2. Breathe-in, breathe-out compassion. Based on a Buddhist meditation method, this practice can easily be done when faced with a challenging student or situation. Very simply, you breathe-in compassion for yourself and breathe-out compassion for the other.
Another benefit of practicing self-compassion in the classroom is the potential soothing effect on students. According to Neff, when we give ourselves compassion, our faces will subtly show it—and students can pick up on this change, helping to calm and soothe them as well.
Teaching will always be a hard job. But self-compassion is a great way for teachers to bounce back from challenging students, bad days, or lessons that fall flat—plus it feels good, says Neff.
“One of the most powerful things about compassion,“ she says, “is it makes you feel safe and calmer. Instead of just feeling empathy for your students—which is essentially feeling their pain—self-compassion allows you to embrace that pain with loving-kindness, which makes it bearable.”
The activities and exercises listed below are aimed at maintaining your physical health, decreasing stress, increasing relaxation and equanimity, and managing some challenging emotional situations (including work situations). We also suggest that you read the Developing Your Support Systemwebpage for information on nurturing your relationships and enhancing your social support network, and peruse the Inspirational Materials and Self-Care Readings webpages (and the UBLearns “Self-Care for Social Workers” website) for resources you can use to enhance your spiritual, emotional, and intellectual well-being.
The sections below are divided by topic, though there is overlap among them. Read the link headings and then click on the materials you wish to review and use.
Healthy Eating. One important way to maintain and enhance your physical health is through healthy eating.
Physical Fitness and Immunity. Getting regular physical exercise and taking steps to protect yourself from contracting colds and flu bugs are fundamental aspects of self-care. Tips for Increasing Physical Activity includes ideas for boosting your overall level of physical activity as well as incorporating exercise into your daily routine. Strengthen Your Immune System offers pointers to keep your immune system strong and your body healthy.
Reducing Stress. There are many ways to begin reducing your stress and some of them only take a few moments. Look over the suggestions in Some Simple Ways to Relieve Stress to see if there is something you can do right now (and do it!) and also make a note of the other activities you can incorporate into your daily life from now on. For specific suggestions on how to lower stress while you are at work try 21 Ways to Reduce Stress During the Workday.
Another technique that some people employ to deal with their stress is to try to understand and address the factors that contribute to it. Practicing Stress Journaling can be useful in this regard.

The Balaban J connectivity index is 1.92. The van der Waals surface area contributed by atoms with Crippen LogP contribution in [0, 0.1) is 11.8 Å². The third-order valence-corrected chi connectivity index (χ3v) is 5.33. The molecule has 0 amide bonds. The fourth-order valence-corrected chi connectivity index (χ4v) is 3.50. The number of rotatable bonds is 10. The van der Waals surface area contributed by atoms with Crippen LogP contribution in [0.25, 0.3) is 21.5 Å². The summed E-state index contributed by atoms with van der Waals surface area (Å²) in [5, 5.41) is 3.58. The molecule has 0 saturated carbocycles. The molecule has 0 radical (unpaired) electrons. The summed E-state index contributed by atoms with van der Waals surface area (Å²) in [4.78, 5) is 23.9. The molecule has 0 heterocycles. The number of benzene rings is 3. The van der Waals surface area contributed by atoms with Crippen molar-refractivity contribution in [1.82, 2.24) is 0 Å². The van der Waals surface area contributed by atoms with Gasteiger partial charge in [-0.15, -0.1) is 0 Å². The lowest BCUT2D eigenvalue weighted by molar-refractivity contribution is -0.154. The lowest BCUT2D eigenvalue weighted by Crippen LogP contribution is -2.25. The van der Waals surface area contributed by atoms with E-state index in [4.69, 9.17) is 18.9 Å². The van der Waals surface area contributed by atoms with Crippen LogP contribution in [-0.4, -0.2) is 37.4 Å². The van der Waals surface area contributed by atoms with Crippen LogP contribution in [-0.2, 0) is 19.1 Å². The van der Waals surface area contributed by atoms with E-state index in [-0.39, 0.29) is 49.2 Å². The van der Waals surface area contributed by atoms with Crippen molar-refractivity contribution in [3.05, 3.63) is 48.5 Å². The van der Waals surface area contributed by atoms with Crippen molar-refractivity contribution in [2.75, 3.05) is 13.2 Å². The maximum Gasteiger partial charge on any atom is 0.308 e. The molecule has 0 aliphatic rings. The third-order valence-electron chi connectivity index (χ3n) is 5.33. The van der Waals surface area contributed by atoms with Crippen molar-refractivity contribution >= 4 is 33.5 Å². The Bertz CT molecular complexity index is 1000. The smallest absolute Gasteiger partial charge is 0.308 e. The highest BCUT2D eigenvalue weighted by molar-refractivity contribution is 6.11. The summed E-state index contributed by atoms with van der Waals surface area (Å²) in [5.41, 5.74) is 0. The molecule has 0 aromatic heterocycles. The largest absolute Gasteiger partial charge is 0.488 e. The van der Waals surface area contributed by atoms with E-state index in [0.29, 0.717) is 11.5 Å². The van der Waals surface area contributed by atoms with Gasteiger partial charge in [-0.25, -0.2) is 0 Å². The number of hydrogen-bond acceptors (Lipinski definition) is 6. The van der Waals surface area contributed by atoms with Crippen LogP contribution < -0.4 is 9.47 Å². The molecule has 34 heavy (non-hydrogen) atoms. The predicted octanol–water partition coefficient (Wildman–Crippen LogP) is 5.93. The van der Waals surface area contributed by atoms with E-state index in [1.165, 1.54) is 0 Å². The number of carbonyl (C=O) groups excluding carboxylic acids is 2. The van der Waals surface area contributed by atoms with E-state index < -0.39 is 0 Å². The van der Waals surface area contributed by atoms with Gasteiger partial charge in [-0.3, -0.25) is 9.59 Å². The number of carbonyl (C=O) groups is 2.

Time Management. One of the most common complaints associated with feelings of stress is, “There’s no time!!” Use the tips provided in Time Management to help you prioritize your time, schedule your time, set goals, and end procrastination.
Relaxation. Learning how to relax is vital for self-care. Fortunately there are a number of well-developed techniques you can use. Step-by-step instructions on how to use progressive muscle relaxation and visual imagery to ease tension and increase relaxation are included in Effective Methods for Relaxation. For other ways to achieve (or return to) a more peaceful state check out the exercises described in Energy Management For Care Providers and Creating Your Special Place. Additional techniques you might consider are yoga, Tai Chi, and massage – for online resources and local practitioners consult the Online and Other Self-Care Resources webpage.
Mindfulness. When we feel stressed and overburdened, it can often seem like we’re living on “automatic pilot,” disconnected from the here-and-now and our present experience. One remedy for this ismindfulness, which involves direct and nonjudgmental awareness of the present moment. You may have heard of mindfulness as a form of meditation, but it can also be a general orientation to your own experience. “When you are mindful, you are awake to life on its terms – fully alive to each moment as it arrives, as it is, and as it ends” (Sanderson, nd). For an introduction to how you can become more mindful, read through Mindfulness and then begin to practice what you’ve learned. One simple way to start is to learn mindful breathing as it is described in Meditation Poem - On Breathing. (As with many of the materials listed in this section, these materials may be helpful for your clients as well.)
Avoiding Compassion Fatigue. Compassion fatigue can develop from a combination of burnout (feelings of hopelessness and difficulties at work or in doing your job effectively) and secondary or vicarious traumatization (from exposure to the traumatic life experiences that your clients report). The page Ways to Avoid Compassion Fatigue lists key elements to enhance your resilience in the workplace.
Assertiveness. Learning to be assertive (rather than unassertive or aggressive) is a tremendously important skill for your emotional well-being – one that can positively impact your life both personally and professionally. Assertiveness enables direct and honest communication and important boundary setting, and it can address some of the situations that add to feelings of stress. Read over Assertiveness and Nonassertiveness to begin to learn and practice the skills.
Be Good to Yourself. Much of what we have described in these Student Self-Care webpages (and more), is summed up on a handy single page, Tips for Vitality and Serenity. Check it out (and keep it handy) and be good to yourself!